Dear Majority Leader Schumer, Speaker Pelosi, and Minority Leaders McConnell and McCarthy:
The American Association for Clinical Chemistry (AACC) has been conducting a recurring survey since May 2020 to assess the testing capabilities of clinical laboratories performing COVID-19 testing. We are concerned that many of the supply shortage problems identified in the spring remain to this day.
From December 2020 to January 2021, AACC received survey responses from 41 commercial, hospital, and public health laboratories. Nearly 60% of the responding laboratories continue to encounter problems obtaining the supplies they need to perform COVID-19 diagnostic testing. Their primary obstacle remains an inability to procure test kits and reagents.
- The percentage of laboratories able to procure a sufficient test kits to meet demand has worsened over the past few months. In May 2020, 48% of responding laboratories stated they were unable to obtain test kits. This figure currently stands at 58%.
- Similarly, testing facilities continue to have trouble getting the reagents they need to perform testing. In May, 54% of laboratories reported this as a significant problem. This figure remains uncharacteristically high at 50%.
Two areas where there has been significant improvement are obtaining swabs (a reduction from 62% to 13%) and personal protective equipment (PPE) (a reduction from 32% to 13%).
AACC is alarmed, however, by the number of laboratories that cannot perform all their non-COVID-19 tests due to a shortage of supplies. This problem has worsened, increasing from 53% to 58% since September. We are concerned that unless more supplies are procured and appropriately allocated our nation will continue to have difficulty addressing typical, ongoing health needs while working to gain control of this crisis.
AACC asserts that the federal government must assume a larger role in coordinating supply chain management activities to facilitate the production and distribution of these much-needed supplies. While we agree that state and local officials must continue to play a central role in this process, there are some things that only the federal government can accomplish.
AACC recommends that Congress work with the federal agencies, healthcare community, and public health officials to develop a clear, transparent plan for ensuring that officials at the national level are aware of essential medical supply needs of the laboratory community and a distribution process is put in place to ensure supplies are more efficiently produced and allocated to facilities in need.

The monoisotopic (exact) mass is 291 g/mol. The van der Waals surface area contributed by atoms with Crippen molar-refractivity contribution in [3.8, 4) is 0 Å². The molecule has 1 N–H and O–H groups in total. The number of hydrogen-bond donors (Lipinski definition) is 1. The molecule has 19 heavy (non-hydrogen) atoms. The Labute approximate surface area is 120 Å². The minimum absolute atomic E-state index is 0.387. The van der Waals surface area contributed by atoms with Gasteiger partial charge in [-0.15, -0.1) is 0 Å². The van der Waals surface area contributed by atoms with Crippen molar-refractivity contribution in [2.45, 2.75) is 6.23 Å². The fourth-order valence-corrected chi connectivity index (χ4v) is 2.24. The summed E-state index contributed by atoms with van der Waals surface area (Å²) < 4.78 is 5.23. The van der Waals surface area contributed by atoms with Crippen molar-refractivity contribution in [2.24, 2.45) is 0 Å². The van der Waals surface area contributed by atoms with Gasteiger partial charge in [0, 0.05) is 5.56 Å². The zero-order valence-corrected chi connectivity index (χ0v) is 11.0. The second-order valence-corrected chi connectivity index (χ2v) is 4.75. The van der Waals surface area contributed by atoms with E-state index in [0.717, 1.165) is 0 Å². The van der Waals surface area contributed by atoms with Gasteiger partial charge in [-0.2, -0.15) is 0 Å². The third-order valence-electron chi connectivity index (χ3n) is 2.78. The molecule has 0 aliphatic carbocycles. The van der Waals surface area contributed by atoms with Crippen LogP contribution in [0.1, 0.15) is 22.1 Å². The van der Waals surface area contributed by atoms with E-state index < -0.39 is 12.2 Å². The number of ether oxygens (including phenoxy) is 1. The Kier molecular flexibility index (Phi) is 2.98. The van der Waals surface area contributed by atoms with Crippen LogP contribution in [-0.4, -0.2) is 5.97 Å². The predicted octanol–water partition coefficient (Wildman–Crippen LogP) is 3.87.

We also urge legislative action to reverse a recent policy decision by the previous administration that reduces Medicare payments for molecular pathology high throughput COVID-19 diagnostic tests that are not completed within two days of the specimen being collected. As of January 1, 2021, laboratories that do not meet this criterion are reimbursed $75 per test rather than the previous fee of $100.;
AACC agrees that timely testing is vital to diagnosing, isolating, and treating patients with the coronavirus and performing much needed contact tracing. Clinical laboratories are committed to providing high quality, timely, accurate tests. Many laboratories are completing their testing within the timeframe specified by CMS. For those laboratories not meeting this timeframe, it is often for reasons outside of their control, including the supply chain issues addressed previously in this letter. Cutting payments to laboratories, which are already incurring significant costs to perform these tests, is unlikely to improve the testing situation. We are concerned that reducing payments may force some laboratories to outsource COVID-19 tests, which would further delay the reporting of timely, actionable results.
AACC is a global scientific and medical professional organization dedicated to clinical laboratory science and its application to healthcare. AACC brings together more than 50,000 clinical laboratory professionals, physicians, research scientists, and business leaders from around the world focused on clinical chemistry, molecular diagnostics, mass spectrometry, translational medicine, lab management, and other areas of laboratory science to advance healthcare collaboration, knowledge, expertise, and innovation.
We look forward to working with you on these important issues. If you have any questions, please email Vince Stine, PhD, AACC’s Senior Director of Government and Global Affairs, at [email protected].
David G. Grenache, PhD, D(ABCC)